"You can disguise your business appropriately if you're concerned about confidentiality," Handelsman said. "You can list specific information such as revenue and cash flow, but say only 'Bay Area veteran-owned manufacturing business.' With a term like 'Bay Area manufacturing business,' you won't give away the identity of your business."

Finally, don't rule out selling to an interested non-veteran. There may be situations where a buyer brings other assets to the business that outweigh the veteran-procurement advantage.

"We run across this with minority- and women-owned businesses that have some slight bidding edge," said Ian MacLachlan, president of BusinessTeam, a California business brokerage. "It often turns out not to matter that much. On the other hand, if veteran ownership brings an edge of something like 25 percent, it can be hard to make that up."

Q: Where can I find a list of reliable brokers for business loans? I've seen several Web sites of companies that promise to submit my loan application to dozens of lenders and find me a good match.

Bemused about brokers

A: Mortgage brokers are a common and established way to shop around for a home loan. In California, they're regulated by the Department of Real Estate and usually required to have a real estate license.

But there isn't a similarly common and regulated kind of broker for small-business loans.

There are a handful of business loan brokers around the country. But most small businesses obtain loans by directly approaching banks - typically starting with their current bank. Even in today's era of automation and global markets, it can be helpful to have a personal relationship with your lender.

"As a community bank, we typically don't use loan brokers to meet new clients," said Mike Popovich, senior vice president for corporate banking at Mechanics Bank in Richmond. "We're looking not just for a loan, but for relationships - for deposits and other ways we can help a small business reach its goal."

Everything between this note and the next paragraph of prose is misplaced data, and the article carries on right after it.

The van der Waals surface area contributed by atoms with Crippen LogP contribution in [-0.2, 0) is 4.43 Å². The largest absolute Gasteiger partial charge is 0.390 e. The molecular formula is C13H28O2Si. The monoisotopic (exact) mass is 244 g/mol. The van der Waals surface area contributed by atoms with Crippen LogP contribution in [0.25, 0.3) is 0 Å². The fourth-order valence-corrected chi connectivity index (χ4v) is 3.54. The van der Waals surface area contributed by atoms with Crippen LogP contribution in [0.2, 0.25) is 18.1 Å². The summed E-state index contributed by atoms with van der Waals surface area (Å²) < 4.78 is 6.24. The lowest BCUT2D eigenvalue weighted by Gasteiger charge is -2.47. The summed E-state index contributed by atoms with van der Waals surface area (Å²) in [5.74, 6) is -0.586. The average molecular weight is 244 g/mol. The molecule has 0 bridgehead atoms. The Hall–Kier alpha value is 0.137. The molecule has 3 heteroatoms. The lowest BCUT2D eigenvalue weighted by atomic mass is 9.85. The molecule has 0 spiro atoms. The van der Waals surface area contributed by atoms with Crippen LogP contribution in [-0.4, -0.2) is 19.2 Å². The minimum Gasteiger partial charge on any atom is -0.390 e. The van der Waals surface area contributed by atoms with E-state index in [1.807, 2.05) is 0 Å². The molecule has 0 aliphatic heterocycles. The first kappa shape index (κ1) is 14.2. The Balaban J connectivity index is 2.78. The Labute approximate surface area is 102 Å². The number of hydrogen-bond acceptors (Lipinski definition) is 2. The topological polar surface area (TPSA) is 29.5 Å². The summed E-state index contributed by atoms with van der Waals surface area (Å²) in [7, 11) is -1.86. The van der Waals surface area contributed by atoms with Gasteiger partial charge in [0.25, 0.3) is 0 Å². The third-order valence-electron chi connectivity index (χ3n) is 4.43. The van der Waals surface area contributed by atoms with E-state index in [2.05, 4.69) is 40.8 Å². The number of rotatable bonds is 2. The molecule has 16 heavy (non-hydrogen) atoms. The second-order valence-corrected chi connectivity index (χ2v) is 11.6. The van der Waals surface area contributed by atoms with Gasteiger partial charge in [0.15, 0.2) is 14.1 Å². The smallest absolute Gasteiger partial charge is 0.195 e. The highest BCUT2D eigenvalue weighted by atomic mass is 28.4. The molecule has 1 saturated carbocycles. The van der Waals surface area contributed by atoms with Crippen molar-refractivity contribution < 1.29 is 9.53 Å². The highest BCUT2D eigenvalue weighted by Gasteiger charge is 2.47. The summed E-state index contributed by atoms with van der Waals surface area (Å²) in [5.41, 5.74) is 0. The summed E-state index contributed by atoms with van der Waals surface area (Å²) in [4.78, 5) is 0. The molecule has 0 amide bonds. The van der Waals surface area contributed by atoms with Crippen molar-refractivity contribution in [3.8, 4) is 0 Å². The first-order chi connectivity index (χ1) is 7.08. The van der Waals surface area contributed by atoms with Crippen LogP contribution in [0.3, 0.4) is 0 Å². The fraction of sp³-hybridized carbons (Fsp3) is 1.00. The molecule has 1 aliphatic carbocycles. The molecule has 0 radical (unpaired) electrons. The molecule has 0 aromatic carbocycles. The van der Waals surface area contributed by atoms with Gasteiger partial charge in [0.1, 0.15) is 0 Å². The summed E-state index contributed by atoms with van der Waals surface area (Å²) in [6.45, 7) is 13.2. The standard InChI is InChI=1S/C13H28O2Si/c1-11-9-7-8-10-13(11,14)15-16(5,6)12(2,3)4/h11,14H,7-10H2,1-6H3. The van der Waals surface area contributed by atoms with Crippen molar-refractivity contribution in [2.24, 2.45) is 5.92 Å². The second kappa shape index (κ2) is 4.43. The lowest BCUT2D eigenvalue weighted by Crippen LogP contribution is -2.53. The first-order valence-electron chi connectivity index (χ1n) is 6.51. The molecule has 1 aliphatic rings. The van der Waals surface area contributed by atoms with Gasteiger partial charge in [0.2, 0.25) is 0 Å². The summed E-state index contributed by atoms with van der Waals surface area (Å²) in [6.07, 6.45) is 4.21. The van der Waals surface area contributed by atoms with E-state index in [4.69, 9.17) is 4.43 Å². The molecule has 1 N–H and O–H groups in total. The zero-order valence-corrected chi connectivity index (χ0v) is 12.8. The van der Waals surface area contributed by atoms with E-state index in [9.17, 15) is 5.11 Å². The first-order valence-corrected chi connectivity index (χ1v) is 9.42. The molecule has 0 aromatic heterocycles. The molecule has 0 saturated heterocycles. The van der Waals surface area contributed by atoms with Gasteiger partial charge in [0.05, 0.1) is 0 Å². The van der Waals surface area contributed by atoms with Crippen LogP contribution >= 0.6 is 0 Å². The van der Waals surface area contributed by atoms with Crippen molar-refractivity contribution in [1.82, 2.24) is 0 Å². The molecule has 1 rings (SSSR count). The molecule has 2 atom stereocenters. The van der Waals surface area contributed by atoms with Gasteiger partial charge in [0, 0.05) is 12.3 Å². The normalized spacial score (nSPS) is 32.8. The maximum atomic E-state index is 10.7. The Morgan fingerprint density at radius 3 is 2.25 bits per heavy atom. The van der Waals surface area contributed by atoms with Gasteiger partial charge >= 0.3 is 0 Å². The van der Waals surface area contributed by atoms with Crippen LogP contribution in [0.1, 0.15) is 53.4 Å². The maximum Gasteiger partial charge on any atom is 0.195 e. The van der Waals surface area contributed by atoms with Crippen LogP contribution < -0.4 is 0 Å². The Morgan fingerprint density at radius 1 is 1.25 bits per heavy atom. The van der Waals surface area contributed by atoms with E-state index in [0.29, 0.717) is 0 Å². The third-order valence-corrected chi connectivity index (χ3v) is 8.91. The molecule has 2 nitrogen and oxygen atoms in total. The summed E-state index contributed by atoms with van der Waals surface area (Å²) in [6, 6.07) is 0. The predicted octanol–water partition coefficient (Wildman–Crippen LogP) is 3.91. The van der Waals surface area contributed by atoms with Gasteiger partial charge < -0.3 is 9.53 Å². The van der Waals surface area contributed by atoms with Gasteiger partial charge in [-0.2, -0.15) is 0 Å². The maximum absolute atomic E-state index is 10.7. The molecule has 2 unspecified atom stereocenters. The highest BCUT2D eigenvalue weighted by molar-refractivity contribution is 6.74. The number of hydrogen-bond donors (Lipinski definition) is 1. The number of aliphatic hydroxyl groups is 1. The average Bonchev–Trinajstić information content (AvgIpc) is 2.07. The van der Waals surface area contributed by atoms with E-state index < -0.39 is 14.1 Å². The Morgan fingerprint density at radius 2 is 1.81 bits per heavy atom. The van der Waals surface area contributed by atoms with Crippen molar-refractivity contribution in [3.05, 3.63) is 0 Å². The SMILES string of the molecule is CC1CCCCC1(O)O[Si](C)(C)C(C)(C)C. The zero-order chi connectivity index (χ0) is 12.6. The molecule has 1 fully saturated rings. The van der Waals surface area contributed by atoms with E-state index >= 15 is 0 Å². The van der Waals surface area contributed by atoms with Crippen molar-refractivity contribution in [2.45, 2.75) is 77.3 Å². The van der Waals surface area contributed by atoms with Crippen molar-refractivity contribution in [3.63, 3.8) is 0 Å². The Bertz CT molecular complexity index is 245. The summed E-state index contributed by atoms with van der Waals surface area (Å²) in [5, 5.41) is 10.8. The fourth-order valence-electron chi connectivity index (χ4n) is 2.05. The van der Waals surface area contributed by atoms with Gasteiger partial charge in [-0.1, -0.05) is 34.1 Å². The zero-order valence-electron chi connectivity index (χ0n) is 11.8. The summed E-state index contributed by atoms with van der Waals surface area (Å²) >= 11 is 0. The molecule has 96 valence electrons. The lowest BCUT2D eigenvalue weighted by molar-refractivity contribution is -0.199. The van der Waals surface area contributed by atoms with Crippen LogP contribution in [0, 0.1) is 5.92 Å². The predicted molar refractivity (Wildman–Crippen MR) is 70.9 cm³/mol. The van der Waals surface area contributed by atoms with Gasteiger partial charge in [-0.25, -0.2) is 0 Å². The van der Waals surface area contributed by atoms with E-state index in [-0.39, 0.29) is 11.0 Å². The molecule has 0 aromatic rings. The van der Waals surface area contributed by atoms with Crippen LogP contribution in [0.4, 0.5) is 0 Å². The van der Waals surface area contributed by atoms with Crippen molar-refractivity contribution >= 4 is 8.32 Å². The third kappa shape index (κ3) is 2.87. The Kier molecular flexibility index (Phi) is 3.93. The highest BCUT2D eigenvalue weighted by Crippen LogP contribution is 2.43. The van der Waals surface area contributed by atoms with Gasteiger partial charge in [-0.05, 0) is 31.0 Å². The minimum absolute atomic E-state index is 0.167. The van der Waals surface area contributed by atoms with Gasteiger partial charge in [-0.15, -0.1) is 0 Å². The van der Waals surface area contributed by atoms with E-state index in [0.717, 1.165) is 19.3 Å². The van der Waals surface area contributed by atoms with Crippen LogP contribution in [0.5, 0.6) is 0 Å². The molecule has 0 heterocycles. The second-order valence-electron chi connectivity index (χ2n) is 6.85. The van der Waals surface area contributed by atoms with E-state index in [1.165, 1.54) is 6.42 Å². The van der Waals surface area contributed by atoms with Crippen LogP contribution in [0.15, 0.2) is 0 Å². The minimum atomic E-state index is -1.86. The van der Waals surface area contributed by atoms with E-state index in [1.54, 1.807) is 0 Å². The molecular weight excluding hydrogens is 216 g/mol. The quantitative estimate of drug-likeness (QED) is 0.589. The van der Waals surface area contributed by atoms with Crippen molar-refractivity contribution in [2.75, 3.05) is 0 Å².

You can get names of banks that offer Small Business Administration-guaranteed loans from your local SBA office. You can also get free help preparing a loan application from your local Small Business Development Center or SCORE chapter. (See www.score.org and www.sba.gov/sbdc to find the ones nearest you.)

But let's say you've gotten turned down by the banks you've approached and want to try a loan broker.

Because they're not licensed and regulated, there really is no "reliable list" of reputable ones. You'll have to do your own due diligence.

Check out their record with the local Better Business Bureau. Ask for references from satisfied clients as well as some of the lenders they work with.

Also, find out if they charge an up-front fee for their service.

"When I used to work at the SBA, I had a number of calls from people who were unhappy because they paid an up-front fee but never found financing," said Spencer Stratton, a consultant to SBA lenders with Stratton & Associates.

Rather than a nonrefundable fee, good brokers should charge a percentage of the loan you get. No loan means no fee.

"We pride ourselves on getting paid after we get the deal done," said James Gordon, owner of the American Business Funding Network, a loan broker in Dublin. "We get paid for results."